Greece The Hellenistic Monarchies
Source: The Library of Congress Country Studies
Alexander's death resulted in a twenty-year power struggle that divided his empire into several parts, including mainland Greece and Macedonia, Syria and Mesopotamia, and Egypt. By 280 B.C., new Hellenistic monarchies, whose leaders ruled by force and lacked Alexander's organizational ability, were fighting each other and suffering internal struggles as well.
In this period, parts of Greece were able to achieve some degree of autonomy within confederacies or leagues, most of which were governed by oligarchies. As the leagues became dominant, smaller political units, such as Athens, lost most of their political power. In this process, states of larger size and greater complexity replaced the polis.
The Hellenistic kingdoms mingled elements of Greek culture with Near Eastern cultures. Some of the kings founded colonies to establish garrisons in foreign territory, and in such places intermarriage between Greeks and non-Greeks became common. The Greek language spread and was used as the lingua franca for culture, commerce, and administration throughout the Near East. Greek art forms also became prevalent in the region. The old rigid form of social organization characteristic of the polis was discarded. Greek towns were now a part of a larger entity, based not on kinship or residence but on power and control. A new power elite arose, made wealthy by the conquests of vast new territories and the payment of tribute. At the same time, peasants suffered greatly from higher levies to support the upper class. The weakness of the agricultural producers combined with constant warfare among kingdoms to make the Greeks vulnerable to a new Mediterranean power, Rome.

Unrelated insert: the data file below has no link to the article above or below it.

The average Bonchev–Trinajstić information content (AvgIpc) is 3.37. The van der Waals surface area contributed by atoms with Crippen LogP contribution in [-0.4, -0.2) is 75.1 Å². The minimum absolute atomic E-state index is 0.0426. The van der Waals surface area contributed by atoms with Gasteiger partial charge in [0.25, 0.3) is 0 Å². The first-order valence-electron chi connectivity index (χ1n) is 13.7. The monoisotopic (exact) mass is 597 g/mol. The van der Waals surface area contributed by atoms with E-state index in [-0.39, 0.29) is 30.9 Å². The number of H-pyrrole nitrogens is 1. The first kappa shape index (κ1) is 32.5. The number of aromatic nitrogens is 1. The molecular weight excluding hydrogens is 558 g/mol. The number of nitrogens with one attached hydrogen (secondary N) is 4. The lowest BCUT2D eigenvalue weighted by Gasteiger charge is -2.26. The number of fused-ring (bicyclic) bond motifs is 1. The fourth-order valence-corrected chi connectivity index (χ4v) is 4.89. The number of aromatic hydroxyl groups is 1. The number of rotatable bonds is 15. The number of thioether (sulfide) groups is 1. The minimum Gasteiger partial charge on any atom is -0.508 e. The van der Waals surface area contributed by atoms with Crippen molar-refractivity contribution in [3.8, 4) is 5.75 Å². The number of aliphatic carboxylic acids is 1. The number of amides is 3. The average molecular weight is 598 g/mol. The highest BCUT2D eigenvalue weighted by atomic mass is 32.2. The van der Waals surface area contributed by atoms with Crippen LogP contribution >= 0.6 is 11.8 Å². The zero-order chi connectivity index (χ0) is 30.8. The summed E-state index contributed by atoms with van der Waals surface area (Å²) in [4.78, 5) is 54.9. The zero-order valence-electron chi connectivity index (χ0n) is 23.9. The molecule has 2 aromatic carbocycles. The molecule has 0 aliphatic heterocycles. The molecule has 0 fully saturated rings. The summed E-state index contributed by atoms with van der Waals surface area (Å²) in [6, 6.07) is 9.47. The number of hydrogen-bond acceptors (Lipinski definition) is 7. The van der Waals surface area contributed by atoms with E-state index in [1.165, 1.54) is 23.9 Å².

Data as of December 1994
NOTE: The information regarding Greece on this page is re-published from The Library of Congress Country Studies. No claims are made regarding the accuracy of Greece The Hellenistic Monarchies information contained here. All suggestions for corrections of any errors about Greece The Hellenistic Monarchies should be addressed to the Library of Congress.